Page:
Holopaw – Oh, Glory. Oh, Wilderness

Holopaw lead singer John Orth’s voice is pretty unusual. It vibrates with a slight tremble at the end of each line as if he has a giant tremelo arm built into his face.

While undeniably odd, it is not annoying and fits well with Florida band Holopaw’s laidback take on indie-rock and folk. For those unfamiliar with Holopaw, think Okkervil River. There are clear similarities, with both having intelligent lyrics, acoustic guitar moments and flourishes of trumpets. Having said that Holopaw are their own band and the comparison is just a useful point of reference rather than an accusation of style-stealing.

Three albums in and Oh, Glory. Oh, Wilderness is the band’s most accomplished to date as strings and horns are strewn across an album that rocks out in places and gets nice and folky in others.

Oh, Glory. Oh, Wilderness also marks a change of label from Sub-Pop to Bakery Outlet and new membership for the band, which “splintered”, according to the band’s website around three years ago following their  second album, Quit+/or Fight.

Only two members from that Quit+/or Fight line up remain, Orth and keyboardist and guitarist Jeff Hays, who are joined by new members Patrick Quinney (guitar), Jody Bilinski (drums), Krista Molinaro (cello), Jeff Mcmullen (bass) and multi-instrumentalist, Matt Radick.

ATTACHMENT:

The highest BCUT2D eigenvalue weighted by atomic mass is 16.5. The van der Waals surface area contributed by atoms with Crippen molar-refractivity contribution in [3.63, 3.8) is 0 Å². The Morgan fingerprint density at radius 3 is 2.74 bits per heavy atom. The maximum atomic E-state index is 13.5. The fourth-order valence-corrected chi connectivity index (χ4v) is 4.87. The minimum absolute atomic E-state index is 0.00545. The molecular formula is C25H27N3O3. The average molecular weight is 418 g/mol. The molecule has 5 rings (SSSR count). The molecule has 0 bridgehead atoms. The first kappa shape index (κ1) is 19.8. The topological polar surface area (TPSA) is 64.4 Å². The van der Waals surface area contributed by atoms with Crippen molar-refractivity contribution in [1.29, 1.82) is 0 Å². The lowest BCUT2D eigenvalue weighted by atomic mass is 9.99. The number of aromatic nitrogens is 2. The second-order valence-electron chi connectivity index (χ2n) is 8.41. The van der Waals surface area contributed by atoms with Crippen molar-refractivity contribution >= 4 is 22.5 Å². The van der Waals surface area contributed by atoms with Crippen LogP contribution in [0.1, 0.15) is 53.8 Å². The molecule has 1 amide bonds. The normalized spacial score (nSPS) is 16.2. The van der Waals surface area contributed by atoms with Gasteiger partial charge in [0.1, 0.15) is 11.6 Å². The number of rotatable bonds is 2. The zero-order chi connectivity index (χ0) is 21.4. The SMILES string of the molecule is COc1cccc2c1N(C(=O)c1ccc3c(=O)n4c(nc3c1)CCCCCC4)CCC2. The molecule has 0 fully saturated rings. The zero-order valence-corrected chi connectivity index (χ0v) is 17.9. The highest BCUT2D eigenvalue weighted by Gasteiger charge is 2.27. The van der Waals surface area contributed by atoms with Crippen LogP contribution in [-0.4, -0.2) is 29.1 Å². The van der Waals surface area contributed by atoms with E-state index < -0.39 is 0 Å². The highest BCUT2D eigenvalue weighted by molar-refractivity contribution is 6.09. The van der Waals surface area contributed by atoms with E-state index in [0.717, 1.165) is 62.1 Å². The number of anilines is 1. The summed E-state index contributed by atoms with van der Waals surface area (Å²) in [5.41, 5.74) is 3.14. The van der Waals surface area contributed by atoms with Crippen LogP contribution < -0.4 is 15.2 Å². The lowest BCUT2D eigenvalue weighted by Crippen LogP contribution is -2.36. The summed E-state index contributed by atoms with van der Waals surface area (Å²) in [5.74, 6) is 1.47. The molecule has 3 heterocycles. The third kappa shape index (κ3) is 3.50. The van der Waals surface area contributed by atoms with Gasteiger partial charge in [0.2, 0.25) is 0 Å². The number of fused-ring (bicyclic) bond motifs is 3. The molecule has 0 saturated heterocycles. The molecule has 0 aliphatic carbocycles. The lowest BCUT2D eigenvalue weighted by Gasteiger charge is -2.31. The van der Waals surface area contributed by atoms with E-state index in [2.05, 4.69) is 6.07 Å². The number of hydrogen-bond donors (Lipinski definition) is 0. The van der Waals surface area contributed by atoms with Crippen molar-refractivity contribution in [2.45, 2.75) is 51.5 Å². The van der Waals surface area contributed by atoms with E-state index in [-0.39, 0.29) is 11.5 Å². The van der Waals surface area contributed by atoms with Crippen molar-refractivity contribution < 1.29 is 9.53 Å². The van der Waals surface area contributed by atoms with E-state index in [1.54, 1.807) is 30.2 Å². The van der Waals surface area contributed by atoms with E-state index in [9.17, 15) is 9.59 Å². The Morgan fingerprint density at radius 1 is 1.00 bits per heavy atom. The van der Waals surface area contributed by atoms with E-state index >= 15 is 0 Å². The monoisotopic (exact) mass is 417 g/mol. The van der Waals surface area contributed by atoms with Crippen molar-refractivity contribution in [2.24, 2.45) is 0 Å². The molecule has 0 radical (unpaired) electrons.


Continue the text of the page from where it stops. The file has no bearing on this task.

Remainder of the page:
The website adds that, “we are really proud of this record.  It has more swagger, bounce and growl than previous efforts.” They have good reason to be proud, Oh, Glory. Oh, Wilderness is a wonderful listen with a host of stand out tracks including ‘Oh, Glory’, which is among the softest on the album and a track that makes good use of trumpet.

Opening track ‘The Art Teacher and The Little Stallion’, is another stand out. A kind of indie-folk take on 1980s bands such as Prefab Sprout and Scritti-Pollitti, with added violin moments. ‘The Lazy Matador’ is also worth a mention. Orth’s facial tremolo arm is in overdrive here, which adds to the emotion.

Whether Oh, Glory. Oh, Wilderness ends up being Holopaw’s breakthrough album remains to be seen. There are some that will not like Orth’s voice, but if that’s the case they are missing out on one of America’s most interesting indie bands.


by Joe Lepper, Nov 2009


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